The role of public health in precision medicine – an interview with Kelly Gebo


In this interview we speak to Kelly Gebo, Chief Medical and Scientific Officer for the All of Us Research Program, about the project, which aims to enroll and learn from a community of 1 million participants, creating a broad data resource and ultimately moving towards individualized prevention, treatment and care for all.

First, could you introduce yourself and tell us a bit about your background?

My name is Kelly Gebo. I am the Chief Medical and Scientific Officer for the All of Us Research Program at the National Institutes of Health (MD, USA). I am also a Professor of Medicine at John Hopkins University (MD, USA) where I was involved in HIV health services and clinical outcomes research before moving to the All of Us position about a year ago.

Could you introduce the All of Us Research Program and tell us a bit about the rationale behind it?

The All of Us Research Program is part of the Precision Medicine Initiative. The mission of the project is to accelerate health research and medical breakthroughs to enable individualized prevention, treatment and care for all.

We have a couple of different objectives; one is to recruit a diverse population – we are trying to get a million people or more of diverse backgrounds to participate in this program. Second, we are trying to provide a revolutionary way to carry out research – we will have a national data source that everybody can use. And lastly, we’re working to engage our participants as partners. The participants are actually part of our governing body, helping us with making decisions in terms of what kinds of data elements they would like to know, what we should collect, how we should collect it and helping us think through how we should administer the project.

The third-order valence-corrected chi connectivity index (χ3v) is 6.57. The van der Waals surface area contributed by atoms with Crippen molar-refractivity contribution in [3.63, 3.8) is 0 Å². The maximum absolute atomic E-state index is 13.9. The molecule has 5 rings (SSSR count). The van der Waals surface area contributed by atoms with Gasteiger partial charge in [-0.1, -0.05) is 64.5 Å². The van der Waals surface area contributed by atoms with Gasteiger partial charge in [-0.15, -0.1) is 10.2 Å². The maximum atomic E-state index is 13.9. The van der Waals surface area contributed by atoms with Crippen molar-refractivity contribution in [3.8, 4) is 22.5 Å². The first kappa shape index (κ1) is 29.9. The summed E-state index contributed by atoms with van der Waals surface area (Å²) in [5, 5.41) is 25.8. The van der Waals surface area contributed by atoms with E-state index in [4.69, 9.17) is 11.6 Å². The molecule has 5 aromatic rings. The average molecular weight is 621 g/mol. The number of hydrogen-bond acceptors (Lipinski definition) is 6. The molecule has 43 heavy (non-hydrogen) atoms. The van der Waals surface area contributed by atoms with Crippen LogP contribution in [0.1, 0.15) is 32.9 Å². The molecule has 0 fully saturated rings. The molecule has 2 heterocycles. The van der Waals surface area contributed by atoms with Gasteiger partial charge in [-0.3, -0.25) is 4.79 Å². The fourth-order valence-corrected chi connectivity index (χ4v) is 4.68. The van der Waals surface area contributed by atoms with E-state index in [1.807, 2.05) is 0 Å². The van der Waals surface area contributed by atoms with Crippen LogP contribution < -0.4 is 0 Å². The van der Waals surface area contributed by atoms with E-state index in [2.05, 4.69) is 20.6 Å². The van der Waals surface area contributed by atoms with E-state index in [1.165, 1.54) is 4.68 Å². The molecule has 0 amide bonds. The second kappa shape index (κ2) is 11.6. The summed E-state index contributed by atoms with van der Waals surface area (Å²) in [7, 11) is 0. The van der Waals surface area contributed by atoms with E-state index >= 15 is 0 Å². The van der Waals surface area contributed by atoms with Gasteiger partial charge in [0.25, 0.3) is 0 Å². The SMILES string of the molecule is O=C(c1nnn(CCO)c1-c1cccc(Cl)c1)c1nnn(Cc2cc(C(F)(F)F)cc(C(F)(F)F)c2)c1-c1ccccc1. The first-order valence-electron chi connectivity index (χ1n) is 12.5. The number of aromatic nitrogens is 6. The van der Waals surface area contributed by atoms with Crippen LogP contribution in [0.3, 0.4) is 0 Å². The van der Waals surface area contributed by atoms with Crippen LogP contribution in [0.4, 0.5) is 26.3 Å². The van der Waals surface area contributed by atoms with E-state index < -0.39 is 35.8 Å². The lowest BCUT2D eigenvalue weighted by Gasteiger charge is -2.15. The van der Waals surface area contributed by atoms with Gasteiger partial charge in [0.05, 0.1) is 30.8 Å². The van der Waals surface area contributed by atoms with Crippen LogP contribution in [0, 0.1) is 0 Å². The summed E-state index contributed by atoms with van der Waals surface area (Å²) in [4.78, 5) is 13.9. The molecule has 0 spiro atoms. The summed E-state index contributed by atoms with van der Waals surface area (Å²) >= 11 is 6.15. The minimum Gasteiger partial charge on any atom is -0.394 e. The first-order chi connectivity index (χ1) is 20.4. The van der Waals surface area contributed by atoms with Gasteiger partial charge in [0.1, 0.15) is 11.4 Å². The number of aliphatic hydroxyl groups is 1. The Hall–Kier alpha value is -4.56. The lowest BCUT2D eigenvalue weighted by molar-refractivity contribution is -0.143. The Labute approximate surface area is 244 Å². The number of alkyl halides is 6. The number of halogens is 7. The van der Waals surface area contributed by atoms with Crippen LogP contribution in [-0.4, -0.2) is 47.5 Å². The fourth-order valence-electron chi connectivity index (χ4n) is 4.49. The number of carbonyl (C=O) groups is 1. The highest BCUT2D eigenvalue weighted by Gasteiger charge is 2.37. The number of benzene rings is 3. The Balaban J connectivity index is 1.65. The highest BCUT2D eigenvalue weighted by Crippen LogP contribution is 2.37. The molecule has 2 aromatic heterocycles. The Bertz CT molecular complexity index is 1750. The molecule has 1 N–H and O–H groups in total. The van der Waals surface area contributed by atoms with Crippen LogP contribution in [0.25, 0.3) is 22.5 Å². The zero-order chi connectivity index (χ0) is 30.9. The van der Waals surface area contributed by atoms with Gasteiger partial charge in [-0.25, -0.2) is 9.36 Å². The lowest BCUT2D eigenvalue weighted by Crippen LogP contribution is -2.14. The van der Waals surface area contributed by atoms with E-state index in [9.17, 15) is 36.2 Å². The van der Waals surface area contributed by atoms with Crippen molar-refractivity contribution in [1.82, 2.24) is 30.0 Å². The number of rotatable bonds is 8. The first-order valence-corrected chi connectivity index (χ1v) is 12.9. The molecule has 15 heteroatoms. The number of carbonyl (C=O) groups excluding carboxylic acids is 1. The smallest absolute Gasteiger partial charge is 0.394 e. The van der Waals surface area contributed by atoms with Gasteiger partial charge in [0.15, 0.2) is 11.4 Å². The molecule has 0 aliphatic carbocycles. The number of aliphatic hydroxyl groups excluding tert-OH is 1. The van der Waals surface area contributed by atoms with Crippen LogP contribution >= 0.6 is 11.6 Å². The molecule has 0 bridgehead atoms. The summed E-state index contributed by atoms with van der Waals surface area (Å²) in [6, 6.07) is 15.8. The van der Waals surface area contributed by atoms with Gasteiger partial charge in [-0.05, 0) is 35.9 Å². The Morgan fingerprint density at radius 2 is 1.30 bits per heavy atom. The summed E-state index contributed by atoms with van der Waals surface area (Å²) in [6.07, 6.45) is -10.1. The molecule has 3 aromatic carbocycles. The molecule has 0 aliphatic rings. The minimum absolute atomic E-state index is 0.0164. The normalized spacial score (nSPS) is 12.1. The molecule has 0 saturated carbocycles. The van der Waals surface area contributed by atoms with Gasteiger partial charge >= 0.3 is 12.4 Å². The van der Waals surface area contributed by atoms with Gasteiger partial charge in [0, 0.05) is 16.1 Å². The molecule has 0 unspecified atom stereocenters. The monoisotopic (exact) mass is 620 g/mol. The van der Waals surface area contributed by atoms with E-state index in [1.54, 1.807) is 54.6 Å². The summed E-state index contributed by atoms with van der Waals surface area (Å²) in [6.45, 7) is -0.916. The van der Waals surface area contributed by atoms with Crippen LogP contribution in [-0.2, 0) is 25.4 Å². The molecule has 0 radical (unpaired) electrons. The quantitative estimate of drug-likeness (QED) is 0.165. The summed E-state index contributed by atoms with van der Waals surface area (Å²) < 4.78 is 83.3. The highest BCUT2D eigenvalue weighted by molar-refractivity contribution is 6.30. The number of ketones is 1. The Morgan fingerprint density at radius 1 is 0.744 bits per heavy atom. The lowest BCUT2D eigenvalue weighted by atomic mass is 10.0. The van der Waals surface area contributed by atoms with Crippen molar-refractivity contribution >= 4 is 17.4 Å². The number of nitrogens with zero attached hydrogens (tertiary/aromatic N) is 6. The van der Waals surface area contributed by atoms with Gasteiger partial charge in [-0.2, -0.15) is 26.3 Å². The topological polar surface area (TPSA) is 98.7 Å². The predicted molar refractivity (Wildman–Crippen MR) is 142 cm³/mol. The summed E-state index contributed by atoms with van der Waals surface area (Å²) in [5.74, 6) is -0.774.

You’ve mentioned it already, but could you tell us a bit more about this participant-centric design of the project and why that’s important?

We work with our participant representatives both locally and nationally; participants are involved in local community engagement as well as national governing boards in terms of thinking through how we conduct our research project.

We include our participants as a very much part of our projects; they are not only data sources but people who are very interested in the results of the project and how it is going to improve health outcomes. So, we try to think about what are questions that are important to the participants and things that they would like to have us address. Sometimes these things are quite different to questions researchers might be interested in, and we try to moderate both because both are important.

 How do you think the outcomes of this research could impact the frontline of care?

Unlike other research projects, we do not have a specific research question or hypothesis. This is really a data platform we’re building. What we are trying to do is collect data that will enable future research, making sure that it is thorough and deep as well as valid. But with regards to potential impacts, we have five points to our scientific framework; we are trying to enable research that will improve wellness resilience, reduce health disparities, improve risk assessments, provide earlier and more accurate diagnosis, and hopefully lead to improve precision treatment outcomes.

So, it is up to other researchers to delve into the data?

Exactly. We are building the platform and then we are hoping that researchers will be able to utilize it. We hope that not just people researching a specific disease can use it but also those investigating wide varieties of diseases or methodologies, hopefully encompassing all of the different parts of our framework.